Due to the nearing ICD 10 compliance deadline, there is brouhaha over various aspects of ICD 10 including codes, transition, HIPPA, etc. But the role of documentation in ensuring successful reimbursement under ICD 10 standards is finding minimal mention in this ICD 10 noise. As much as clinical documentation is important for all medical areas for ICD 10, its role is particularly significant for dental practices given the degree of specificity that a dental claim has to include to be successful.
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The main difference between ICD 9 and ICD 10 is that ICD 10 is much more specific in nature, with number of codes many times more than ICD 9, with the ability to account for minutest of dental details through an intricate network of codes. And each code used has to be supported by documentation to establish its necessity. A breakdown of a dental procedure will exemplify it.
For a procedure like edentulism, ICD 10 needs mention of which specific area the caries are localized to, pulp, dentin or enamel, and the exact cause of tooth loss. Additionally, whether the decay is Traumatic or Pathologic needs to be mentioned. There are separate sets of documentation depending on whether it’s Traumatic or Pathologic to communicate such details as encounter type, healing nature, location, etiology, etc. Similarly, for open wound, ICD 10 requires documentation detailing the type and cause of the wound.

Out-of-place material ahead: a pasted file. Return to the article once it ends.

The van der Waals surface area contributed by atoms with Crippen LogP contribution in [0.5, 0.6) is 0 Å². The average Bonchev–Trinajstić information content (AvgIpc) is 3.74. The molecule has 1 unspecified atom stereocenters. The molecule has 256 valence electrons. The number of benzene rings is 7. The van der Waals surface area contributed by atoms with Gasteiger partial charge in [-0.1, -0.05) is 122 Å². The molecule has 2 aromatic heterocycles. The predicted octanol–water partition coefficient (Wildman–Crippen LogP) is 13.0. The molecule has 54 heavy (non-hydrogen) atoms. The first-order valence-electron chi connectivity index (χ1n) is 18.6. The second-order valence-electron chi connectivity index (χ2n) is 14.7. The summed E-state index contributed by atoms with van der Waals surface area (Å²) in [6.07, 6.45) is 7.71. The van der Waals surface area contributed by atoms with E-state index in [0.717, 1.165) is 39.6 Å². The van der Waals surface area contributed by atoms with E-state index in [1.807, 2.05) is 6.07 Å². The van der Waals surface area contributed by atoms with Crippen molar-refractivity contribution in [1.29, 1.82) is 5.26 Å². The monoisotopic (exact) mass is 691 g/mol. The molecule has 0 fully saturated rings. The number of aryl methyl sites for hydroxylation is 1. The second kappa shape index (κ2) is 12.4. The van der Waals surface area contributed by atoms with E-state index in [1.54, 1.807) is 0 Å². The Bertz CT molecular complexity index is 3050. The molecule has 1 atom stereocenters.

As you can see, the level of detailing documentation ha depends on the complexity of the condition (very detailed and holistic in case of edentulism but not so for open wound, a simpler condition), but all conditions require documentation under ICD 10. And, because documentation supports the codes used, lack of documentation can lead to claim rejection or under payment.
Proper documentation requires a thorough documentation process running together with the dental procedures absorbing and archiving records as they pile up in the course of a treatment procedure and then passed on to billers and coders who would accurately use them to support their claims. So not only will a dental practice need thorough documentation but also billers and coders sufficiently familiar with intricacies of dental procedures.
MBC’s Revenue Management Consulting services can help you with this by helping you assess your In-house revenue management cycle and ensuring that there is sound coordination between various components of your dental practice facilitating smooth flow of data. This will help you develop a comprehensive documentation which is among the key to successful claims under ICD 10. We can also guide you in training your staff to handle dental records and pluck such details from them as would be required to meet reimbursement needs. Additionally, we will help you to set up proper software platform to transport your document back and forth while preparing and submitting claims.
Medicalbillersandcoders.com the largest consortium of billers and coders in the US, has been helping several small to medium size dental practitioners with its Outsource medical billing services by guiding them to prepare proper documentation and coordinating with them to ensure their optimal and accurate use. Our service modules are flexible and you can pick and choose those parts of our service that you would require our help with.